There are expectations with Christmas. And with expectations, comes disappointment. And disappointment is the breeding ground for ingratitude.

We’ve had our fair share of all of the above in our house.
Christmas, Kids and Entitlement

You’ve probably heard about the controversy surrounding the parents who’ve “canceled Christmas” this year. In their words, “Here is why – we feel like we are fighting a very hard uphill battle with our kids when it comes to entitlement. It is one of the biggest struggles as a parent these days in middle class America. Our kids have been acting so ungrateful lately. They expect so much even when their behavior is disrespectful. We gave them good warning, either it was time for their behavior to change or there would be consequences. We patiently worked with them for several months and guess what, very little changed. One day after a particularly bad display of entitlement John said, “we should just cancel Christmas.” And, so that’s what we did.”

The reaction on the Internet to their decision has been epic and opinions split parents down the middle:

Jeannie Cunnion, who wrote “Parenting the Wholehearted Child,” told Fox News that Christmas gifts should not reflect a child’s behavior — in fact, an undeserved and unearned gift, like the gift of Jesus, best encapsulates the Christmas spirit.

But Ericka Souter, an editor for The Stir, told Good Morning America that Henderson is a “hero for parents with bratty kids all over the country,” encouraging parents and children to make a habit of volunteering and donating clothes and toys.

We all know how hard parenting is… we question our kid’s behavior along with our decisions on how to handle it regularly. But if I’ve learned anything in this parenting journey, I’ve discovered that entitled kids start with parents who entitle them.

I spent the first few years as a mother giving my kids everything I wanted them to have whether they needed it or not and I failed to see that I was creating an atmosphere that I would later try and change.

We live in a culture that thrives on getting what we want and our children are a natural result of that. And let’s face it, we are entitled ourselves. We may not always throw a fit like I did a few years ago, but we live with expectations.

While I understand the frustration of wanting to pull the plug on gift giving because of ingratitude, here are 4 ways to battle entitlement this Christmas season:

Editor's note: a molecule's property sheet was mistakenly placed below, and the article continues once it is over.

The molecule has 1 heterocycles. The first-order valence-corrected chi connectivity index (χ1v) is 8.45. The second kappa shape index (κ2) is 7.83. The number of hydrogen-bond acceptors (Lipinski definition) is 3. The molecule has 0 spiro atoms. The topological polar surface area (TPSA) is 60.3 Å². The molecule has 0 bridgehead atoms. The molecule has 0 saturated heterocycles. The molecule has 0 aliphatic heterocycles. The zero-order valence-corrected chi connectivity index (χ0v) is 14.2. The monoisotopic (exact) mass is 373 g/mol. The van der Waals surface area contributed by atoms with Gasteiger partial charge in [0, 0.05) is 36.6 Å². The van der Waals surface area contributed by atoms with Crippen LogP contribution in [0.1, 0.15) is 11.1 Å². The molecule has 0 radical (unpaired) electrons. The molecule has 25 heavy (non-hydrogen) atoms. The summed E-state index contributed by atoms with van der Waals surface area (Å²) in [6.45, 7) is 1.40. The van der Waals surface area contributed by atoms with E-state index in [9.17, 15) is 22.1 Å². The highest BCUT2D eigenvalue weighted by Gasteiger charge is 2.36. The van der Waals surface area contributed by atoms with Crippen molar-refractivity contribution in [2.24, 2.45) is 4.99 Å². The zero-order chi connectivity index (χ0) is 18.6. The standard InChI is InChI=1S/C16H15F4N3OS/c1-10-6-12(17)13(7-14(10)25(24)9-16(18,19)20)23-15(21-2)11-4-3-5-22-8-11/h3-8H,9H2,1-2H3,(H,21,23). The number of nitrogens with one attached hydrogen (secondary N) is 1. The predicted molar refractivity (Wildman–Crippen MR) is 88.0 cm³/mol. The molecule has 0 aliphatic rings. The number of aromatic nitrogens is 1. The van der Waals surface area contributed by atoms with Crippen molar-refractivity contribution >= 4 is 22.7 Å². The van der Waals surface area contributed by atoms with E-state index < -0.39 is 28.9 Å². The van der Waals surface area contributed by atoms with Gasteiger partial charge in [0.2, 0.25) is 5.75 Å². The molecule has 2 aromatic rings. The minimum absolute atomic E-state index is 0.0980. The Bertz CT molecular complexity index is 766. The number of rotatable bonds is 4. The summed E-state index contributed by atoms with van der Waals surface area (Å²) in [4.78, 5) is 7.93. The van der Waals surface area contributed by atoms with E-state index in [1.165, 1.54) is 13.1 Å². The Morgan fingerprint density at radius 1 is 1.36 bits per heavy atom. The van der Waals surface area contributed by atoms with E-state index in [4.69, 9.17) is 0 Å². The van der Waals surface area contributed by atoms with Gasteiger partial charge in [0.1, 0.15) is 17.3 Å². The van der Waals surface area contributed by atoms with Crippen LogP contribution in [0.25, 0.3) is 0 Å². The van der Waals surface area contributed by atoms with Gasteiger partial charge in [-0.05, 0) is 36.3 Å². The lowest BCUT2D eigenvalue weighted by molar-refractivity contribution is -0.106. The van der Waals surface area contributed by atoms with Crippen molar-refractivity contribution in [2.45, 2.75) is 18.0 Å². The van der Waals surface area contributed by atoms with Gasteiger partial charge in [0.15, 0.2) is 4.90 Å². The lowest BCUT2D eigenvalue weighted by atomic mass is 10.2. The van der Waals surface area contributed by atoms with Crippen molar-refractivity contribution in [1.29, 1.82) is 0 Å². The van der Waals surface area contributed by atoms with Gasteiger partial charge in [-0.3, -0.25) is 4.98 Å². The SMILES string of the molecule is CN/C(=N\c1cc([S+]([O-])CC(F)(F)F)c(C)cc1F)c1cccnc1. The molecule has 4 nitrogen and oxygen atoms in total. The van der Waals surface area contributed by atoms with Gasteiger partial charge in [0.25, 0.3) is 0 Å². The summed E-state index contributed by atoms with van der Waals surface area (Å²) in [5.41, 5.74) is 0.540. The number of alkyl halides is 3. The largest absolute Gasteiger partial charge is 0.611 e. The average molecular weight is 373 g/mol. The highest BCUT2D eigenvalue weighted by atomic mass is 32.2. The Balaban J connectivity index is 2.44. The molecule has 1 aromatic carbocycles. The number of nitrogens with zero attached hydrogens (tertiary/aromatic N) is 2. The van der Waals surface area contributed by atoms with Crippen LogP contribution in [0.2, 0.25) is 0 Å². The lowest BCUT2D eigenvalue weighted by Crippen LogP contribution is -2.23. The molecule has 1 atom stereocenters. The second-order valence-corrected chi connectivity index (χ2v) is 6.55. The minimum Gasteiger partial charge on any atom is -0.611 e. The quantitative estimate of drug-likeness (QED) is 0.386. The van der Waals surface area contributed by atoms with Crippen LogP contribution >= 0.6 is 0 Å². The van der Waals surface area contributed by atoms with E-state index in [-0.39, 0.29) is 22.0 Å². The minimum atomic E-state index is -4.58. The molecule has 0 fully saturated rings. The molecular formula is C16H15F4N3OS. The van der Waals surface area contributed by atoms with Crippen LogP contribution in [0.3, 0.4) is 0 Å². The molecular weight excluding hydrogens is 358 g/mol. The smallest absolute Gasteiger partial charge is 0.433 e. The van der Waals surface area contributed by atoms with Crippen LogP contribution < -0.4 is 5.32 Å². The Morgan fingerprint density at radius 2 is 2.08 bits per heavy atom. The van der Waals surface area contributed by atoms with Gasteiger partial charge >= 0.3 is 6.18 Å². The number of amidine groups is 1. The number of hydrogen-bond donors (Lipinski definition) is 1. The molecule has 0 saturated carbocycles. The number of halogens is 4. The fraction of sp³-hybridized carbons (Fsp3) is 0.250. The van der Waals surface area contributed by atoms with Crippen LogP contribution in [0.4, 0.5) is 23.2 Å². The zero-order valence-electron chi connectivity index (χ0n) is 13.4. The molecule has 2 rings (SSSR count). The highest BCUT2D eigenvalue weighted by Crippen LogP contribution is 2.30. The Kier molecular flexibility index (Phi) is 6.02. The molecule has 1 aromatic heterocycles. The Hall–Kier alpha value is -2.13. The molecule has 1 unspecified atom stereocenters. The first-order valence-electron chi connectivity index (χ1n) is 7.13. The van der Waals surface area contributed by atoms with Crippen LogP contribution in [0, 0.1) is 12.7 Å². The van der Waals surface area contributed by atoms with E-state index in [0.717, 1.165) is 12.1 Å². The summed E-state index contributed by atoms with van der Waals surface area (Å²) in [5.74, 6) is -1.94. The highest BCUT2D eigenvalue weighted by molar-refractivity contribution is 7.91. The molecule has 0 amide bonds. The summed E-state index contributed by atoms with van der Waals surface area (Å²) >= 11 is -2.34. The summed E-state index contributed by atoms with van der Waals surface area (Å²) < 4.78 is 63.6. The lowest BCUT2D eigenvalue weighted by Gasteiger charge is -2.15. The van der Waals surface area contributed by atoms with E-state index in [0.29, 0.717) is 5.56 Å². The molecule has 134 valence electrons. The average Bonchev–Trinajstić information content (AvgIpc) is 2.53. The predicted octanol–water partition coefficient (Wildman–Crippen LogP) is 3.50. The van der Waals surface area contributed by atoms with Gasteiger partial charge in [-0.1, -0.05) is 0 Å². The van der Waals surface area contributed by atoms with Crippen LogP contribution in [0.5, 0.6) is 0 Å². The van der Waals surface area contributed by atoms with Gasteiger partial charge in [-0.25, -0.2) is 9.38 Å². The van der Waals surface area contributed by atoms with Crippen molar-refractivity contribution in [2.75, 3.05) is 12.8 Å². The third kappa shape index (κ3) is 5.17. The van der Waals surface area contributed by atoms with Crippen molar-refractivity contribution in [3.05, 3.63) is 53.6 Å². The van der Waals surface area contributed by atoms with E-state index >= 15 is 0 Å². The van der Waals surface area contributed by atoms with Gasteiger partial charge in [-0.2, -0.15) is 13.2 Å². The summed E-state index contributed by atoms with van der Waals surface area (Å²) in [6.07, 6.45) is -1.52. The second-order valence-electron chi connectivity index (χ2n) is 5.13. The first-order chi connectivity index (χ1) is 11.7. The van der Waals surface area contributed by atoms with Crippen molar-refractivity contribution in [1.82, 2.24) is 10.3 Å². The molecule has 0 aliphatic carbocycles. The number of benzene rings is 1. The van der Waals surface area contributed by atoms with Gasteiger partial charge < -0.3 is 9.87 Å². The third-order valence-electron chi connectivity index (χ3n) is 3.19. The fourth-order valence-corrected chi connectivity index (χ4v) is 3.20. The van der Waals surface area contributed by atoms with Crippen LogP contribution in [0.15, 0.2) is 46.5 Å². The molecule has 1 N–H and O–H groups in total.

1. Give back on Christmas Day | Look for a way to do something tangible for someone else on Christmas Day. For 6-7 years, we’ve taken treats to the local hospitals that took care of our youngest when she was born premature. It’s always a great way to stop in the middle of celebrating and remember someone else. Invite a single person over for Christmas dinner or visit someone who might feel forgotten…

2. Don’t forget to create opportunities for hard work | Grace and salvation are free, but stuff we want isn’t. Sometimes this is more obvious at Christmas (especially if we don’t get what we hoped for). Here are 15 ways to teach kids about hard work. (Christmas break is a great time to start).

3. Look for the lesson -When entitlement rears its head, look beyond the demand. | When my kids expect more than I give them, my first reaction isn’t to look for the teachable moment. But I’m learning that’s often what I need to do. I understand I’ve created some of the problem and it’s to be expected in our culture in certain situations. Offering perspective is often a great way to remind kids how much they already have.

4. Make gratitude a way of life all year long | When we make gratitude and thankfulness a priority all the time, kids are more apt to show thankfulness when they get what they want and when they don’t.

Christmas and kids go together. And in our culture, entitlement right along with them. My family will be opening gifts on Christmas morning probably like yours.  Everyone might get exactly what they want or maybe they won’t. But we can start teaching our kids the true meaning of Christmas by making entitled moments teachable ones and thanking them for grateful ones.


Dear Neighbor:

Driving around looking at Christmas lights is one of our favorite family traditions every December.

And we love the houses with Nativities the most!

Last year, we started a new tradition. Every time we saw a house with a Nativity in the yard, we put a note on their door. My kids loved sneaking up and blessing our neighbors with an anonymous thank you. Yours might too!

It’s a great reminder to our kids to keep Jesus the reason for the season and it’s really fun trying not to get caught.

Go, ahead, try it.

dear neighbor printable

Click to print letters of your own and start a new Christmas tradition today.

Don’t Make Me Take Away the Nativity and Other Things Moms Say In December

I met Cindy at Walgreens.

She recognized me from the back cover of my book, Rhinestone Jesus.

That happens all the time.

#firsttime

We stood in front of the store and talked for 20 minutes. Two weeks later she showed up for our monthly Fair Trade Friday packing party.